23. Detroit Pistons (21)
Blake Griffin is tied for the league lead in charges drawn, which is a good statistic to start with because it's positive and distracts from the fact that Detroit hasn't won back-to-back games in nearly six weeks.
The Pistons lack ball-handlers, Andre Drummond post-ups are where possessions go to die and only the Bulls, Knicks and Cavs have worse net ratings since Dec. 1. It's a good thing Detroit isn't committed to the core of this roster for the next hundred years or so.
22. Washington Wizards (25)
Washington is 4-3 with a plus-3.2 net rating since John Wall left the lineup for good on Dec. 28 because of a heel injury, and Bradley Beal has again shown he's capable of more ball-handling and offensive initiation than he got to attempt with Wall on the floor. He's led the Wizards in scoring for five straight games and hit the 76ers with 34 points in Wednesday's 123-106 win.
When Wall missed a big chunk of games last year, the narrative that the Wizards were better without him grew legs. That was probably an overreaction, but we can all agree that when there's at least some question about the dispensability of your "best" player, you probably shouldn't have given that guy an extension worth over $200 million.
21. Sacramento Kings (18)
Turnovers haven't been much of an issue for the Kings (they take care of the ball at a top-five clip), but an inability to score in the half court sure has (20th in points per half-court possession). Both issues combined to produce what was probably Sacramento's worst loss of the season Tuesday: a 115-111 stumble against the Suns in which the Kings led by as many as 21 points.
The Kings have had a hard time getting out of their own way lately and are seeing their record regress toward their point differential, which ranks 21st in the league.
Also, don't jump.
20. Charlotte Hornets (19)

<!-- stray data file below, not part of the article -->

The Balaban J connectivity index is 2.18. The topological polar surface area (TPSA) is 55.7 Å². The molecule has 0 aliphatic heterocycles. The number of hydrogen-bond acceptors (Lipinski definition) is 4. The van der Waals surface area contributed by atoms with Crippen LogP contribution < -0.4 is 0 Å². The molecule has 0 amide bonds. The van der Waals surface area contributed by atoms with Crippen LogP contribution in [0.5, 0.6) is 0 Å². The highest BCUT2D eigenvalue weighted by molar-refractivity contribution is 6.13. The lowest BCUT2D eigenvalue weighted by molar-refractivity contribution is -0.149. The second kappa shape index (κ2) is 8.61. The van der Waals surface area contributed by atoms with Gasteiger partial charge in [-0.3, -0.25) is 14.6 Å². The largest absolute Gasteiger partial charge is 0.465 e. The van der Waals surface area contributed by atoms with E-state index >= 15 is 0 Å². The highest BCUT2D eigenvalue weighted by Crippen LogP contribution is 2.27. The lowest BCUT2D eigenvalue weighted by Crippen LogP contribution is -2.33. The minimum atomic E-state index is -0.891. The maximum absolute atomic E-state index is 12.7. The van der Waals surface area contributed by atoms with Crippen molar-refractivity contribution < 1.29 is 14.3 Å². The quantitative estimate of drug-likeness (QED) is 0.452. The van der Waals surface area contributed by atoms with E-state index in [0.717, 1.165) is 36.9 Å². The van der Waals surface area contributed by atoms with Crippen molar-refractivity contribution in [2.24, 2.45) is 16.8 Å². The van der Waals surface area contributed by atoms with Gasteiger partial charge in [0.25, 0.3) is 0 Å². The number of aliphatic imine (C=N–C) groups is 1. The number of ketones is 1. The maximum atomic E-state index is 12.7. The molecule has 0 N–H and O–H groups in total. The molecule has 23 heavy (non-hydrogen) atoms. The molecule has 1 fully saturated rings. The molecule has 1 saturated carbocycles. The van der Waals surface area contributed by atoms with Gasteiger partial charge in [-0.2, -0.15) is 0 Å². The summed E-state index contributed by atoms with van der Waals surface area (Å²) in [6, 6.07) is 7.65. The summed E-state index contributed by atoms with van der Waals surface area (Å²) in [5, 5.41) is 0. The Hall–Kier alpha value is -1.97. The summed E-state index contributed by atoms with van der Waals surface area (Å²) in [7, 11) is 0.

Charlotte has lost three of its last four to fall to two games under .500 for the first time in over a month. Even the lone win in this recent swoon, a 119-113 road success in Phoenix, was a little dicey. If Kemba Walker hadn't scored 18 of his 29 points in the final five minutes (including a heave at the buzzer that went in and artificially inflated the winning margin, we'd be talking about Charlotte's ugly four-game slide.
The Hornets have three games left (a Friday-Saturday back-to-back against Portland and Sacramento followed by a Monday tilt with San Antonio) on their six-game trip through the West. If they win one of them, it'll be impressive.
19. Dallas Mavericks (15)
Dallas, 4-11 in its last 15 games, has rotation decisions to make.
The starting five—Dennis Smith Jr., Wesley Matthews, Luka Doncic, Harrison Barnes and DeAndre Jordan—has a minus-7.3 net rating, and the numbers show Smith meshes poorly with Doncic. The Mavs outscore opponents by 4.2 points per 100 possessions when Smith sits and Doncic plays. Stick both of them out there together, and Dallas' net rating dips to minus-5.0.
With Smith sitting because of back stiffness Wednesday against Phoenix, Doncic played point guard in a starting five that included criminally underutilized Maxi Kleber in Smith's place. All Doncic did was put up 30 points, six rebounds, five assists and three steals in a victory. If Dallas wants to win games in the second half of the season, Smith should head to the bench.
18. Minnesota Timberwolves (24)
Tom Thibodeau is done in Minnesota, as the team fired him following Sunday's 108-86 win over the Lakers, and likely (hopefully) that's the last guy foolishly tasked with coaching and running basketball operations. We've got more than enough evidence to say those responsibilities ought to be split.
Karl-Anthony Towns remains special, which is a plus for any franchise facing a transition and potentially rough roads ahead. He's averaging a cartoonish 27.3 points, 16.0 rebounds, 4.4 assists and 2.5 blocks per game while shooting 53.9 percent from the field and 38.2 percent from deep since Christmas.
More surprising than that: Andrew Wiggins put up 40 points and 10 rebounds while getting to the line 18 times (he's only averaging 4.5 free throws per game this year) in Tuesday's 119-117 win over the Thunder. That victory completed a 3-0 week and got new head coach Ryan Saunders his first win.
17. Miami Heat (16)
The Heat break out their zone defense nearly twice as often as the Knicks, who rank second in the league. When you're committed to paying and playing a center as immobile on the perimeter as Hassan Whiteside, you've got to get flexible with your schemes. Head coach Erik Spoelstra is as adaptable as anyone.
Miami's (occasionally gimmicky) defense ranks in the top 10, but the team has struggled to score all year. Dion Waiters improved on his 3-of-9 season debut by hitting six of his 10 attempts and scoring 15 points in Tuesday's 103-99 loss to the Nuggets, so maybe he'll help out on that front.
Miami is 3-2 in its last five games.
16. Brooklyn Nets (17)